Japan Ski Tips | Hakuba Ski Tips 2018-11-06T04:42:52+00:00

japan ski tips

Ever worried about committing those cultural faux pas whilst on your Japan ski trip? Here’s some Japan ski tips to help you out!

Japan ski tips for Hakuba

MANNERS

The most important of Japan Ski Tips is to be polite and respect the local culture. Hakuba people are generally very friendly and are always willing to help foreign travellers. Unfortunately in some other resorts foreign skiers show scant respect for local culture and ways while they are there. This can do some irreparable damage that may result in some establishments shying away from allowing foreigners in.

SHOES

Say goodbye to your shoes. Not forever, but at the entrance to many hotels and public buildings. Slippers will usually be provided for you to change into, although you may be asked to remove those at a certain point inside. Don’t panic – just remember that this is simply one of the cultural differences in Japan, and observe what others are doing. The inside slipper (or shoe) for toilet slipper exchange often happens at the toilets too.

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LANGUAGE

Get a Japanese phrasebook – it will make a difference as English is little used. We recommend the Lonely Planet Phrasebook or the Berlitz Japanese Phrase Book & Dictionary. These days one can even learn Japanese on an iPod or add a phrasebook, so try to get some basic phrases before arrival. You can also read a Life in Japan type book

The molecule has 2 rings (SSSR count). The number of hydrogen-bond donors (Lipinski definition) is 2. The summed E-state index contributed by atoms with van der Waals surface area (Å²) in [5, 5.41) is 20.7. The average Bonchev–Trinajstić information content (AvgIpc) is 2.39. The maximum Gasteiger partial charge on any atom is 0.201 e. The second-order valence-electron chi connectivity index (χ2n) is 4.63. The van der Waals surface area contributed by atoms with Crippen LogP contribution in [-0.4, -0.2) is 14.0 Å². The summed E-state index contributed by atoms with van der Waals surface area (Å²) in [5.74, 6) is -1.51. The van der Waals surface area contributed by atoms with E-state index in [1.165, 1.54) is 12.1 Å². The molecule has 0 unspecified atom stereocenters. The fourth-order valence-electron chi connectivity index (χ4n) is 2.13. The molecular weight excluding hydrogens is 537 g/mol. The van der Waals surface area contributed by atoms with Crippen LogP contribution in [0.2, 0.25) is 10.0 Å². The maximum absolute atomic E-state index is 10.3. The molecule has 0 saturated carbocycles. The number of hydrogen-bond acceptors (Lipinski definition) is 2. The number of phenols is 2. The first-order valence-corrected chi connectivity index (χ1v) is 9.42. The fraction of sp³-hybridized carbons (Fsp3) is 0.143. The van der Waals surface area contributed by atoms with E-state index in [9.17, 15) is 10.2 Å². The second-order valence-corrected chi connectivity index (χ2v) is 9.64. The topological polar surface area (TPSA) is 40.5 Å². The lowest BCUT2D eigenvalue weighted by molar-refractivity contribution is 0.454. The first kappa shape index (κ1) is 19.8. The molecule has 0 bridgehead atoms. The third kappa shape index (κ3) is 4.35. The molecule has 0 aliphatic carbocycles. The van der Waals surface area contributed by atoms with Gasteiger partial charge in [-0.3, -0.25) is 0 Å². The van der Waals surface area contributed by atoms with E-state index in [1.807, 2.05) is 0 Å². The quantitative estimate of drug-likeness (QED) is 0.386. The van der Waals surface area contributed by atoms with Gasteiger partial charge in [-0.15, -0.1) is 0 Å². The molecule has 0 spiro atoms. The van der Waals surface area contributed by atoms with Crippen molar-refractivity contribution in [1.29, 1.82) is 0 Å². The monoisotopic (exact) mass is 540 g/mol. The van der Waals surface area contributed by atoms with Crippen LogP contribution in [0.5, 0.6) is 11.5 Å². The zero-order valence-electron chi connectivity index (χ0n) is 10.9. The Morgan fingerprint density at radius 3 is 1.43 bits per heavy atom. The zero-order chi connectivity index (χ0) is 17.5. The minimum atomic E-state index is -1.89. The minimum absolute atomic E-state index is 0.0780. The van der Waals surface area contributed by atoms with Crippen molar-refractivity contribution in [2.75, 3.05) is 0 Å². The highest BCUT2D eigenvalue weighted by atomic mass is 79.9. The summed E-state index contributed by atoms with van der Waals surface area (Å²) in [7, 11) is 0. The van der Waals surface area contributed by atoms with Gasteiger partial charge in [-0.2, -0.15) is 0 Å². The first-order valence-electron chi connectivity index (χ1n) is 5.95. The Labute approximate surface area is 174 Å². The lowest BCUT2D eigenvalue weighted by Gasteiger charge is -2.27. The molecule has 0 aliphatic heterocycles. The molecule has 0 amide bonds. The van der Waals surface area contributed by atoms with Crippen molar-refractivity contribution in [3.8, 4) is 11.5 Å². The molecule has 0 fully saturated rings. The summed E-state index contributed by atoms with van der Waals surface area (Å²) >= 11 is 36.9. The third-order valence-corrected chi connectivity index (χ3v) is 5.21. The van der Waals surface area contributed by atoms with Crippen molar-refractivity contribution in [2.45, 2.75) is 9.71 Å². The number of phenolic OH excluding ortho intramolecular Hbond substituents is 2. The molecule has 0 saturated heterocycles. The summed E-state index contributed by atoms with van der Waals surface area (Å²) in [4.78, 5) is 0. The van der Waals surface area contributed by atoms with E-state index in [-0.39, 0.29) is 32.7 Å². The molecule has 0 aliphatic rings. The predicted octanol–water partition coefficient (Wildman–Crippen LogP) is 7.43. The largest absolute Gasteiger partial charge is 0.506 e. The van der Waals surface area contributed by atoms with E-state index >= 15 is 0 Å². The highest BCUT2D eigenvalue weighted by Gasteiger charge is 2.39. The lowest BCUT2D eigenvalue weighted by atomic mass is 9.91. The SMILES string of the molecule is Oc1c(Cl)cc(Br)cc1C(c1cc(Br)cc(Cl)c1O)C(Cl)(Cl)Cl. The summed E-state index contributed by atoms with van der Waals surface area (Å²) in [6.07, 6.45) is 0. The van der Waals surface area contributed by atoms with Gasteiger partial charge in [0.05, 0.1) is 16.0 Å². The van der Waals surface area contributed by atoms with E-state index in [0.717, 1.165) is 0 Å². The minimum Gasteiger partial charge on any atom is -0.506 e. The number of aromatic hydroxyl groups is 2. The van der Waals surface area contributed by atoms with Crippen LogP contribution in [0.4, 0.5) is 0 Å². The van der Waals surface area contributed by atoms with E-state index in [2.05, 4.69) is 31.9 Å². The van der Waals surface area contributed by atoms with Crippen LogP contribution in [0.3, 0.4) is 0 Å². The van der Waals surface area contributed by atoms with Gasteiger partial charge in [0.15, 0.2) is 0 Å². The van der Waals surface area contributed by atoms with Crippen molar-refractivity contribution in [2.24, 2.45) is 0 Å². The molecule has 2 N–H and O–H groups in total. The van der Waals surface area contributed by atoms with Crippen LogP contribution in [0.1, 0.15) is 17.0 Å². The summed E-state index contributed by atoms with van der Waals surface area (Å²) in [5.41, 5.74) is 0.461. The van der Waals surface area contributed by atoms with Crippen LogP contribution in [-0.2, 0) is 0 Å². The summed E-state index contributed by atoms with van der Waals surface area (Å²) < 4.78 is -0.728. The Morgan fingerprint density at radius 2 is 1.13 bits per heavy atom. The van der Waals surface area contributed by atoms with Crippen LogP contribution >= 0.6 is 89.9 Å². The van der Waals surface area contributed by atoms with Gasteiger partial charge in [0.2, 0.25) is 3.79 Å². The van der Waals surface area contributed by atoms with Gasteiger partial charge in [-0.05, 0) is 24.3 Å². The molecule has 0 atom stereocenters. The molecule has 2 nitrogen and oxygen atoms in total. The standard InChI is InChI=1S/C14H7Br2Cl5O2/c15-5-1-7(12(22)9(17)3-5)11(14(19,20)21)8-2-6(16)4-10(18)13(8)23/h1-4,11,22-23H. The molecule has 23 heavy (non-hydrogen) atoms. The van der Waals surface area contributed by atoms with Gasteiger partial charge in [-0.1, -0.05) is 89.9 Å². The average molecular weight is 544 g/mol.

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SNOWBOARDS

You may want to bring your powder board to Hakuba – it is good for those huge snowfalls that are common from January through to March, especially in resorts like Cortina.

CREDITS CARDS / CASH / ATM’S

This is one of the most frequently asked about Japan ski tips. Don’t expect to use your credit card with considerable ease in some shops in Hakuba. Although Japan may be technologically advanced in many areas, the financial services area is not one of them. So be prepared and bring at least some cash if you get stuck. However most restaurants will accept cards as will most Hakuba accommodation used by foreign guests as well as ski lift ticket offices.

An easy way to obtain cash is to use major foreign cash and credit cards at Post Office and ‘Seven Bank’ (7-11) ATMs. Post offices have ATMs that accepts Maestro/Cirrus cards. Over 2600 Post Office ATMs which marked with the ‘International ATM Service’ symbol provide this service. Check here to see what debit cards are accepted at post office ATM’s in Japan.